Iron comproportionation: Iron(III) oxide is dissolved in an excess of hydrochloric acid to create a yellow solution. A machine bolt is then placed in the solution. A brief and swift dissolution of the electroplated zinc coat occurs, and the hydrogen production stops. It seems as if all of the iron is undergoing this reaction (Fe + 2 FeCl3 à 3 FeCl2) instead of the typical Fe + 2 HCl àH2 + FeCl2. The solution, after 30 minutes, has noticeably turned greener. The reaction will be left overnight. Here is the first set of pictures. The first picture shows the iron(III) oxide completing its dissolution in hydrochloric acid. The second picture shows the machine screw 30 seconds after starting. The third picture shows the solution after 30 minutes.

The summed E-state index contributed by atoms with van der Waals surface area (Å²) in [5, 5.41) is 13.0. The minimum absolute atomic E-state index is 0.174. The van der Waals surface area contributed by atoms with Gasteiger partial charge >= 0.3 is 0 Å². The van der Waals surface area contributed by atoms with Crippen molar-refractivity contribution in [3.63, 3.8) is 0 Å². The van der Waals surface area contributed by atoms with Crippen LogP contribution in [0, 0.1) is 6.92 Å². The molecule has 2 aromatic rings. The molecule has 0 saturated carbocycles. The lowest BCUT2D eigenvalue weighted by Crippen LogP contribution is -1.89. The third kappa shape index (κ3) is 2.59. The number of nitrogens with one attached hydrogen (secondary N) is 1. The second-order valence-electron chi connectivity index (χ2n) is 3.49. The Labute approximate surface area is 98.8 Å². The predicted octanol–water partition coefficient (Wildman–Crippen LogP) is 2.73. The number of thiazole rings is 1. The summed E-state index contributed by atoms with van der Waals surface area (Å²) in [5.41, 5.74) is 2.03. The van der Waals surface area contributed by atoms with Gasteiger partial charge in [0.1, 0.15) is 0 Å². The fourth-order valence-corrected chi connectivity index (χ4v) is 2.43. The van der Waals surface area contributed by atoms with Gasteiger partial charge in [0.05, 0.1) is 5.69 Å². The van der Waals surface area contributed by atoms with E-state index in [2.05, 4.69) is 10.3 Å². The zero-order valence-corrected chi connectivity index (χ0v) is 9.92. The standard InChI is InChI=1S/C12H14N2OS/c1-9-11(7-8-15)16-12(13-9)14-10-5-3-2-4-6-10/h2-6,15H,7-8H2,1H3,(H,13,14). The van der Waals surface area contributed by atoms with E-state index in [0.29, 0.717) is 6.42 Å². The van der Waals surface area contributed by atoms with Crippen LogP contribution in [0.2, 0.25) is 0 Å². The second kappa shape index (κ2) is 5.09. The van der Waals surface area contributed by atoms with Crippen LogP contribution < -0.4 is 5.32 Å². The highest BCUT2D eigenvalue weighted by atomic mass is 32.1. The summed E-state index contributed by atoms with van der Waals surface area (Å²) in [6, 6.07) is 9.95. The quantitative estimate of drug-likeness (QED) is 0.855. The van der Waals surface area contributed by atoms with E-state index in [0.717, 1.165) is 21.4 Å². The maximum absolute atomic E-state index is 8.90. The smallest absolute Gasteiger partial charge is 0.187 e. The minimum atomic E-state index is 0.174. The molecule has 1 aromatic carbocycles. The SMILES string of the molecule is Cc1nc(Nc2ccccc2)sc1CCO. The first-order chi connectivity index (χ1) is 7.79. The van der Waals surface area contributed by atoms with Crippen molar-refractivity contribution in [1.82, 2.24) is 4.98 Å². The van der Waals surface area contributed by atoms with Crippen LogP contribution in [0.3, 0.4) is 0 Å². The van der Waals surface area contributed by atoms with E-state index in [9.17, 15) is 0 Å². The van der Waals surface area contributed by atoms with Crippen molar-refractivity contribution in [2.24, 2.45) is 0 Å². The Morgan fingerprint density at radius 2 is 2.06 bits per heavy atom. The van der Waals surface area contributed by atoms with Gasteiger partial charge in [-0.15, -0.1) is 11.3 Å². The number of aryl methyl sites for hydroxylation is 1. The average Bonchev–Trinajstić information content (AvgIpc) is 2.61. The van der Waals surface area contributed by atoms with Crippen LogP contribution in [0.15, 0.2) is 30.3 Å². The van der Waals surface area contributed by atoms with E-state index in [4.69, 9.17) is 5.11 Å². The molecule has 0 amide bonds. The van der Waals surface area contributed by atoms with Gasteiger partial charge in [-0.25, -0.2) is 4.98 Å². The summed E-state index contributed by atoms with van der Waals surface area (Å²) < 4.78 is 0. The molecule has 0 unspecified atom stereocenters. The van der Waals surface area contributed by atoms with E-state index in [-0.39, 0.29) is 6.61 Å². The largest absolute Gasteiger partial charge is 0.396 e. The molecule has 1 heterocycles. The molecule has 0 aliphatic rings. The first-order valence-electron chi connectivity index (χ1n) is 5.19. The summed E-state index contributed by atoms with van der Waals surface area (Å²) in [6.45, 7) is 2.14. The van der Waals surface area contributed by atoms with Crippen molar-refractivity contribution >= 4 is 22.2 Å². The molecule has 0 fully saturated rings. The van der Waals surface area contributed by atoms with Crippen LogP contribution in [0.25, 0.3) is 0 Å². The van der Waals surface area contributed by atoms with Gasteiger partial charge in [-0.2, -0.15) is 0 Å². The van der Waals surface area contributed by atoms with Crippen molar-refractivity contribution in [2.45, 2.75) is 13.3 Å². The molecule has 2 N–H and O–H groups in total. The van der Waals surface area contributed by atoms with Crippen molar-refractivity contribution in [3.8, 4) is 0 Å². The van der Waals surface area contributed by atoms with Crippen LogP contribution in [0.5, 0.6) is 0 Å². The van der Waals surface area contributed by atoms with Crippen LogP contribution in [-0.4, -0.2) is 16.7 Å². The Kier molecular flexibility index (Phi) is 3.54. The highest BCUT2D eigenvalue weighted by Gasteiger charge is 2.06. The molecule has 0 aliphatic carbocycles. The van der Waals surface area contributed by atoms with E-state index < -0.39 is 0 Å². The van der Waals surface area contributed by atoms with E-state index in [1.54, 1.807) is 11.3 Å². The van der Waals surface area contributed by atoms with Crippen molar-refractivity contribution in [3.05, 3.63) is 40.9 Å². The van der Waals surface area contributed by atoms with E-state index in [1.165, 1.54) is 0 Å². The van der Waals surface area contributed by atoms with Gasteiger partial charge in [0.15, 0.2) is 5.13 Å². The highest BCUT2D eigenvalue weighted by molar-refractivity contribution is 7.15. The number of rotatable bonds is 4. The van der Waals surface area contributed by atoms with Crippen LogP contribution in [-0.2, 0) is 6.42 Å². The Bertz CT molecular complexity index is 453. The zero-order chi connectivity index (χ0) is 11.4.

Beryllium copper(II) chloride reaction: Because of beryllium’s many similarities to aluminium (relatively high melting point, dissolution in alkalis, protective oxide coating), I wondered whether beryllium would undergo the same vigorous reaction that aluminium undergoes with copper(II) chloride. However, I did not want to exhaust, contaminate, or ruin my beryllium, so I only used a highly dilute copper(II) chloride solution (boring). The beryllium reacted more vigorously than the aluminium would under similar circumstances, forming hydrogen gas, beryllium chloride (somehow it stays in solution from the copper(II) chloride’s excess acidity), and copper metal. The beryllium was covered in a layer of dark brown copper, which smeared as it washed off, giving the impression that the beryllium was corroding. However, upon rubbing, the strange dark luster of corroded beryllium metal shone again. The brief (to prevent excess beryllium dissolution) reaction was videotaped.